Fairfax Media is once again in strife after ads for malaysian Airlines were placed next to articles regarding the search for MH370 last week.
As reported in B&T back in April, even the Sydney Morning Herald homepage has been busted for terrible ad placement. The SMH homepage featured ads encouraging people to book a trip with a cruise liner Carnival Spirit next to articles about the Carnival Spirit being stranded outside of Sydney’s Circular Quay unable to dock because of bad weather.
During the reporting of the found MH370 flight wreckage, The Age website featured an ad for Malaysian Airline’s flight details. The blunder was caught and posted on Twitter:
— Daniel Weil (@Daniel_Weil) July 29, 2015
Managing editor of Techly Tristan Rayner spoke with Daniel Weil, who came across the poorly placed ad, about what his previous searches had been. Perhaps if Weil had just visited the Malaysian Airlines site it would have just been a simply re-targeting issue, or was it something much bigger.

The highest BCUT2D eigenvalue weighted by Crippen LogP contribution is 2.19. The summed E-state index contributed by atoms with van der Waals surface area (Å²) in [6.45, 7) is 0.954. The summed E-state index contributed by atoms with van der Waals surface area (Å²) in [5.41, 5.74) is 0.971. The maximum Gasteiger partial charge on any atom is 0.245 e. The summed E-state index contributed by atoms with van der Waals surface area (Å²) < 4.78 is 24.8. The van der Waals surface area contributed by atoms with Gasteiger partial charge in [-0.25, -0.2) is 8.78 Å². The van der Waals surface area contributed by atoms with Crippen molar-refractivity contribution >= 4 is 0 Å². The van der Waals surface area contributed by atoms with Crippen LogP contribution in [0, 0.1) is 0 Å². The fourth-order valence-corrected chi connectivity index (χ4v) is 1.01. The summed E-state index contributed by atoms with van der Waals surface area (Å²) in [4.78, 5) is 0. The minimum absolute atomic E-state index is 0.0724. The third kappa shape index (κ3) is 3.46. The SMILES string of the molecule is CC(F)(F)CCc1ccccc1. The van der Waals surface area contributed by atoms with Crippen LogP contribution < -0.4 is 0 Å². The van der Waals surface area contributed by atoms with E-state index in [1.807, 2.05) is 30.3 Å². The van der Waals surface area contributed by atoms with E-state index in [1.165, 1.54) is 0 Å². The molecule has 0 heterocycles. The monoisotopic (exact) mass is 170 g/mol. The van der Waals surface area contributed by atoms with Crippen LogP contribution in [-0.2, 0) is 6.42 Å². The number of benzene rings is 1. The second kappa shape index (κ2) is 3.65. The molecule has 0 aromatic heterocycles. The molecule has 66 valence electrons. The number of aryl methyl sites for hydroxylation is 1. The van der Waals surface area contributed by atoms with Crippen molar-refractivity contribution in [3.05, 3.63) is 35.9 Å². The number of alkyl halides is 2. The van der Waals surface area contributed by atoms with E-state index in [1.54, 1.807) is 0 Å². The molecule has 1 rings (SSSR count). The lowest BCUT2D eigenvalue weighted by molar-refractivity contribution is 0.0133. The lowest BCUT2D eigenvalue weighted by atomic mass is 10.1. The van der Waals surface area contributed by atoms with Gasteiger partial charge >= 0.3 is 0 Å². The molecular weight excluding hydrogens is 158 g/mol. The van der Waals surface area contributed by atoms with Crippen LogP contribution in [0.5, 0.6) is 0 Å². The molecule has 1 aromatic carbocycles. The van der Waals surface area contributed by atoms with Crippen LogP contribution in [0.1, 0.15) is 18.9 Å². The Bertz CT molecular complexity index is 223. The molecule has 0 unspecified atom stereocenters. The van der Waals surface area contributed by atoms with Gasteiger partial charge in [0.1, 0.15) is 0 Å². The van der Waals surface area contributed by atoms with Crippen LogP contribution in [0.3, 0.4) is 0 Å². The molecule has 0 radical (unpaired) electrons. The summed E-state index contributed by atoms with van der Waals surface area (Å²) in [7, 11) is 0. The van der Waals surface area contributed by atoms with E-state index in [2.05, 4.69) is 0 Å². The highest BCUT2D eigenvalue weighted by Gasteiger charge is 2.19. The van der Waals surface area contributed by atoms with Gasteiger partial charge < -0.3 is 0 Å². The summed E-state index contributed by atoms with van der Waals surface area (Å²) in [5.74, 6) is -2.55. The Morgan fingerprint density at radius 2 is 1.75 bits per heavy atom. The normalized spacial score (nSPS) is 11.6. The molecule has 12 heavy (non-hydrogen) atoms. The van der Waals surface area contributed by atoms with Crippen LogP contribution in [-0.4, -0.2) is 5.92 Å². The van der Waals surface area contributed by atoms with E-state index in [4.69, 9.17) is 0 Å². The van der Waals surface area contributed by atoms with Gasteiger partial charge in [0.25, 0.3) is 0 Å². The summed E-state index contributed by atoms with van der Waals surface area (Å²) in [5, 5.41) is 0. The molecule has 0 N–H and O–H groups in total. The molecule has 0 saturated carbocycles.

There are entire re-targeting systems, such as AdRoll, which pick up your past searches and place them within other websites. For example if you’re searching for a new bike on Gumtree, bike ads will start to appear on your Facebook feed or YouTube ads.
According to the AdRoll website, “re-targeting works by keeping track of people who visit your site and displaying your retargeting ads to them as they visit other sites online”.
It turns out Weil hadn’t been searching for Malaysian Airlines tickets, so it’s unlikely he was being re-targeted.
In his Techly article, Rayner discussed how ‘keyword targeting’ is another tactic used to place online advertising into articles. Rayner said: “Some publishers will offer an advertiser like Adidas the opportunity to have their ads present whenever Nike are mentioned, hoping to cash in on interest. This is a known tactic during events like the FIFA World Cup, when Nike are a sponsor and Adidas are a challenger brand.
“Some publishers have very tight control what these ads are – removing certain distasteful brands such as gambling, pornographic, and ‘miracle’ health treatment ads. The New York Times proactively manage this to ensure an Age style clash doesn’t occur. The company goes as far as turning advertising off what they classify as sensitive stories via a manual operation.”
What do you think about targeted advertising? Have you ever seen a poorly placed ad in your searches? Tweet us @bandt
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